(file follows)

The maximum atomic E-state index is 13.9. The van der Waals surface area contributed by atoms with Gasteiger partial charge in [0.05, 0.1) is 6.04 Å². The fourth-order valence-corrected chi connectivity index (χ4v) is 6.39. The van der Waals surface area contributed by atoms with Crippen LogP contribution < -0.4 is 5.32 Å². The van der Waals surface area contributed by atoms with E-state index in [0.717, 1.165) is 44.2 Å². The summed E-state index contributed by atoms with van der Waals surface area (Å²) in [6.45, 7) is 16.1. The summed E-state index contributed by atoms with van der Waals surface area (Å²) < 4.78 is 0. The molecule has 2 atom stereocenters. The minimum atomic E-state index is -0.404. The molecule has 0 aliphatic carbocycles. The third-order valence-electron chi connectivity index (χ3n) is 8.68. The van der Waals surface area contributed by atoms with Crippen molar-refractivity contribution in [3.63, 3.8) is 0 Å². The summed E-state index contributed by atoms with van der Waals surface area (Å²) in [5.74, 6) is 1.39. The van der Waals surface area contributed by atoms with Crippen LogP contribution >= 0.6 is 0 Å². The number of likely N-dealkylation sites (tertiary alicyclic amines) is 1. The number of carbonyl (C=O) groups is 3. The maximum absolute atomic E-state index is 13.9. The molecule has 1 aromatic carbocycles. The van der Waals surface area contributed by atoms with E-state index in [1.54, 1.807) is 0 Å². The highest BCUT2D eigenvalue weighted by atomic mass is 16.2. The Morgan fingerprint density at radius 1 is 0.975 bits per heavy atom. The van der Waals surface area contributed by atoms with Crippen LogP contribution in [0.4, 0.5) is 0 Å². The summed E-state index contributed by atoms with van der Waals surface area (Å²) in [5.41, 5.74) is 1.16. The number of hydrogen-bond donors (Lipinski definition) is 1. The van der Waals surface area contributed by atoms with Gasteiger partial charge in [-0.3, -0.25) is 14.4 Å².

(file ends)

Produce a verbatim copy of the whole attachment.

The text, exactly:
The maximum atomic E-state index is 13.9. The van der Waals surface area contributed by atoms with Gasteiger partial charge in [0.05, 0.1) is 6.04 Å². The fourth-order valence-corrected chi connectivity index (χ4v) is 6.39. The van der Waals surface area contributed by atoms with Crippen LogP contribution < -0.4 is 5.32 Å². The van der Waals surface area contributed by atoms with E-state index in [0.717, 1.165) is 44.2 Å². The summed E-state index contributed by atoms with van der Waals surface area (Å²) in [6.45, 7) is 16.1. The summed E-state index contributed by atoms with van der Waals surface area (Å²) < 4.78 is 0. The molecule has 2 atom stereocenters. The minimum atomic E-state index is -0.404. The molecule has 0 aliphatic carbocycles. The third-order valence-electron chi connectivity index (χ3n) is 8.68. The van der Waals surface area contributed by atoms with Crippen molar-refractivity contribution in [3.63, 3.8) is 0 Å². The summed E-state index contributed by atoms with van der Waals surface area (Å²) in [5.74, 6) is 1.39. The van der Waals surface area contributed by atoms with Crippen LogP contribution >= 0.6 is 0 Å². The number of likely N-dealkylation sites (tertiary alicyclic amines) is 1. The number of carbonyl (C=O) groups is 3. The maximum absolute atomic E-state index is 13.9. The molecule has 1 aromatic carbocycles. The van der Waals surface area contributed by atoms with E-state index in [1.54, 1.807) is 0 Å². The highest BCUT2D eigenvalue weighted by atomic mass is 16.2. The Morgan fingerprint density at radius 1 is 0.975 bits per heavy atom. The van der Waals surface area contributed by atoms with Crippen LogP contribution in [0.4, 0.5) is 0 Å². The summed E-state index contributed by atoms with van der Waals surface area (Å²) in [5.41, 5.74) is 1.16. The number of hydrogen-bond donors (Lipinski definition) is 1. The van der Waals surface area contributed by atoms with Gasteiger partial charge in [-0.3, -0.25) is 14.4 Å².